DOI: 10.1002/alz.073976 ISSN: 1552-5260

Association between Auditory Impairment and the Onset of Alzheimer’s Disease: The LIFE Study

Haruhisa Fukuda, Takayuki Fujii, Megumi Maeda, Fumiko Murata, Rei Ono
  • Psychiatry and Mental health
  • Cellular and Molecular Neuroscience
  • Geriatrics and Gerontology
  • Neurology (clinical)
  • Developmental Neuroscience
  • Health Policy
  • Epidemiology



The prevalence of Alzheimer’s Disease (AD) has seen an upward trend due to the demographic shift towards an aging population in Japan. The possible association between auditory impairment and the onset of AD has been previously proposed, however, it remains a subject of ongoing discussion. This study aimed to investigate this association using data from 13 municipalities in Japan.


From the LIFE Study, 13 municipalities that possessed both long‐term care certification questionnaire and medical claims data were identified as eligible for inclusion. The study population consisted of individuals who had newly applied for long‐term care certification between April 2013 and October 2021. The study population consisted of individuals who displayed no cognitive impairment at the time of application and had not been diagnosed with dementia within the preceding six months, inclusive of the month of application. The month succeeding the application was established as the index month, and the interval from this month to the onset of AD (ICD‐10 codes F00 or G30) was assessed. The Cox proportional hazards model was utilized to examine the risk of AD onset in relation to auditory status as reported on the long‐term care certification questionnaire.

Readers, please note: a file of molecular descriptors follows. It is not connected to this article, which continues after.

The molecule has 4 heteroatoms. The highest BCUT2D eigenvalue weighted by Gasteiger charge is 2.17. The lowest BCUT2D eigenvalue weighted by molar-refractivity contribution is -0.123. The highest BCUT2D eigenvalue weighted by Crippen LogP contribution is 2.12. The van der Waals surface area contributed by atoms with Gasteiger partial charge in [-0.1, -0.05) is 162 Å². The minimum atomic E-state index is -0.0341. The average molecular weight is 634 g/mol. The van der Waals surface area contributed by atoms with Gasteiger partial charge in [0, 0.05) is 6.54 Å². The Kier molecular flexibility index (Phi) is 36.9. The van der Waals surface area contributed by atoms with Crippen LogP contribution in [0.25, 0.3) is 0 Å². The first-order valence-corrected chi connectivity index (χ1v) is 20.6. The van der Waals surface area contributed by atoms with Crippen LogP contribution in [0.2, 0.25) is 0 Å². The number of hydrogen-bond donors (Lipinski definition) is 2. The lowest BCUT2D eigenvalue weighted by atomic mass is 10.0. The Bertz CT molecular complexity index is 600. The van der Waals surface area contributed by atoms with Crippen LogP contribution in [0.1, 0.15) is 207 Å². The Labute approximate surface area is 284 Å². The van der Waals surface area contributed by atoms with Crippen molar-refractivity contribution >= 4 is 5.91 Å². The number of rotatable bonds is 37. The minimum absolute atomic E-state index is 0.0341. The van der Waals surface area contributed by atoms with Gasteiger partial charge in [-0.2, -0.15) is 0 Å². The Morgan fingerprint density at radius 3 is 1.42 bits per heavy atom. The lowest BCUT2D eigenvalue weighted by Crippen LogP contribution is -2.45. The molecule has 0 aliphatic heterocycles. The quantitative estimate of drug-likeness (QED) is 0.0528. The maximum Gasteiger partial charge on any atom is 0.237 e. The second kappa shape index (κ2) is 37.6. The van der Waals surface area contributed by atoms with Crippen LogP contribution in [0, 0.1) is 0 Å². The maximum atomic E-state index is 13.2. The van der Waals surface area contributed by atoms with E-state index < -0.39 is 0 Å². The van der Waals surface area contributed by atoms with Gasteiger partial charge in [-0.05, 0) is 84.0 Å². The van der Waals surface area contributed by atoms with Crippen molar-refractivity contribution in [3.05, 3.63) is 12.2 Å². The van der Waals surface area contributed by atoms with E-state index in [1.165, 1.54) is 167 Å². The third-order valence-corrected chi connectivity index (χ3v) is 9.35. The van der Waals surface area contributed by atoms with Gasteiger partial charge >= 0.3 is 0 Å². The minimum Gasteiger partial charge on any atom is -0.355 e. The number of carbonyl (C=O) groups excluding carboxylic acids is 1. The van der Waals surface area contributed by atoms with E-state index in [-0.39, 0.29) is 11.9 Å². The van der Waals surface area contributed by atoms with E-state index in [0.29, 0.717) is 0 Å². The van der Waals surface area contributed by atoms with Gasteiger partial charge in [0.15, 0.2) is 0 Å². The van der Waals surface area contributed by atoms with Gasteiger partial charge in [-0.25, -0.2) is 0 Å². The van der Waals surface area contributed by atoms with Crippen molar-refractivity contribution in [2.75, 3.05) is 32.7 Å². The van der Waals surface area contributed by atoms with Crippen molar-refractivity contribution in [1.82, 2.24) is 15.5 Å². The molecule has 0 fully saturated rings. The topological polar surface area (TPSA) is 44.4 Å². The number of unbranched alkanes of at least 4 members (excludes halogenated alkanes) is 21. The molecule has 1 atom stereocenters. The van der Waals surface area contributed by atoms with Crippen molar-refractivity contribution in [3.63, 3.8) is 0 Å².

The study cohort consisted of 33,067 participants, with a mean follow‐up duration of 21.0 months. At the index month, 60.2% of the patients were female, and the mean age was 79.5 years. In the course of the follow‐up period, 1,827 (5.53%) individuals developed AD. Auditory impairment was not found to be correlated with the incidence of AD. The hazard ratio (HR) for the development of AD in relation to auditory impairment was 1.31 (95% Confidence Interval: 0.65 ‐ 2.64).


The examination of the long‐term care certification questionnaire data did not reveal any correlation between auditory function and the onset of AD. The limitations of this study include the inability to determine the use of hearing aids or the timing of onset of auditory impairment. Further investigations are necessary to clarify the relationship between auditory function and dementia.

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